BILK, the album, features different vibes on songs like the rebellious Stand Up and the softer 10 O’Clock, a song which wishes for better times to come. If your listeners had to take away one idea or lesson from the album, what would you wish it to be?
I don’t know really. People can take what they want from it. My place is just to write these tunes and tell my reality and my truth and my life and if people relate to it, great. I’ve always thought, if you tell your truth someone else will relate to it because people are not all too dissimilar. People relate to honesty and reality, not bullshit.
In your song Fashion, Sol states “I don’t feel the need to go rock Supreme or Louis V / So I wear these old jeans and smoke rollies”. So apart from being anti-branding, how would you all describe your fashion sense?
I’m not anti branding at all. I’m anti going along with all these trends and just doing what everyone else is doing because it’s considered cool. I don’t follow fashion like that. I think it’s weird that something can be in fashion for five minutes and then the next minute people wouldn’t be caught dead wearing it. I just do my own thing, wear what I like and that’s what the song is saying. It’s saying to be yourself and do your thing and to not go along with the mass crowd just because it’s considered “cool” or “popular”. If you like what’s popular then banging wear it, but don’t just wear it because everyone else is. But yeah, to answer the last bit of your question … my fashion sense is just whatever clothes I find in charity shops that I rate normally. I’m well into clothes you know. Clothes and music are two important things to me.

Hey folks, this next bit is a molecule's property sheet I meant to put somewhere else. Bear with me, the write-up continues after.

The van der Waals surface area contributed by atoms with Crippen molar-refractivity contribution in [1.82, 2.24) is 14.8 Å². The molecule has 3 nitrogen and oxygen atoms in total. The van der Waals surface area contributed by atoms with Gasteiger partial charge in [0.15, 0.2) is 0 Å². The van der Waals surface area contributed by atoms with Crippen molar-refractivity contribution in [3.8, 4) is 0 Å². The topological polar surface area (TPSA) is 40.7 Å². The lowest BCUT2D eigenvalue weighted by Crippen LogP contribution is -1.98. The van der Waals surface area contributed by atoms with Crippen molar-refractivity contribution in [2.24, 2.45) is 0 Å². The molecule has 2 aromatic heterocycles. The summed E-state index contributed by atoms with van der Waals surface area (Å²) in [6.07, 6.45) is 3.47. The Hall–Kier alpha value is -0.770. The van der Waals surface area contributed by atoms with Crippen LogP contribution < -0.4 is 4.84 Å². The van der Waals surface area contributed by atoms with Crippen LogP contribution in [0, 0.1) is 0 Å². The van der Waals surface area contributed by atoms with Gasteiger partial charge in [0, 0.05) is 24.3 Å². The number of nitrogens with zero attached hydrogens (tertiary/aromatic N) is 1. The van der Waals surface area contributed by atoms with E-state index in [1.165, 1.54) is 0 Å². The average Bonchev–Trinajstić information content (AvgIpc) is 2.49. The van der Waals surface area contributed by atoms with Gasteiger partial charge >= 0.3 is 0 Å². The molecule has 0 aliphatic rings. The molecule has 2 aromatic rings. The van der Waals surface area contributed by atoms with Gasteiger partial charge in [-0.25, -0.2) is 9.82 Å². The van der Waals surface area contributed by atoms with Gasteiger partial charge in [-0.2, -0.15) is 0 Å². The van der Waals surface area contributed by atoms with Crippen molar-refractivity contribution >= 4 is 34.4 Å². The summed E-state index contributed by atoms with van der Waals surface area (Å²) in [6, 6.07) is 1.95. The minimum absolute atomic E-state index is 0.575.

Punk is obviously rooted in an anti-establishment mindset, with its rise in the UK in the 70s rebelling against systems like the monarchy and consumerism. What would you say modern day punk, and specifically BILK, is rebelling against?
I don’t know I can’t speak for modern day punk. It’s definitely not having a pink Mohawk. People think that if you dress like it and have green hair and that you’re a punk but I don’t think that’s case. I wouldn’t call Bilk or myself punk but Bilk and myself definitely have a punk attitude. I’ve had it since I discovered the Sex Pistols at fifteen, it really resonated with me. But no … Bilk are not a punk band.
If you could have a jam sesh with any artist, band or instrument player in the world, who would it be and why?
I ain’t bothered for it. I’m happy jamming with Luke and Harry, that’s my bag. I think what we’re doing is the most important thing in British band music for a long while. Fuck that … music in general!
You guys are now on the road, having just started your UK tour. How has that experience been treated so far?
Yeah we’ve just played our album launch show at Chinnerys in Southend and that went off. People crowd surfing and all that shit, just what you expect to see at one of our gigs. We played a show last night too with Banquet Records in London and that went off. It feels good to be back on the road again gigging because it’s what we’re all about through and through. We love it.
With a new album having just been released and an ongoing tour, what’s next for BILK?
Who knows mate. A second album probably. Just taking each day as it comes lately you know. Not really trying to look past next week. If the album goes huge then banging, the music is good enough and we deserve it … but if it doesn’t, I don’t care either. It don’t matter to me. I’m just focused on putting out a sick album and making good music that myself and the boys are into. If people like it then great but if they don’t then fairs, it’s not my problem.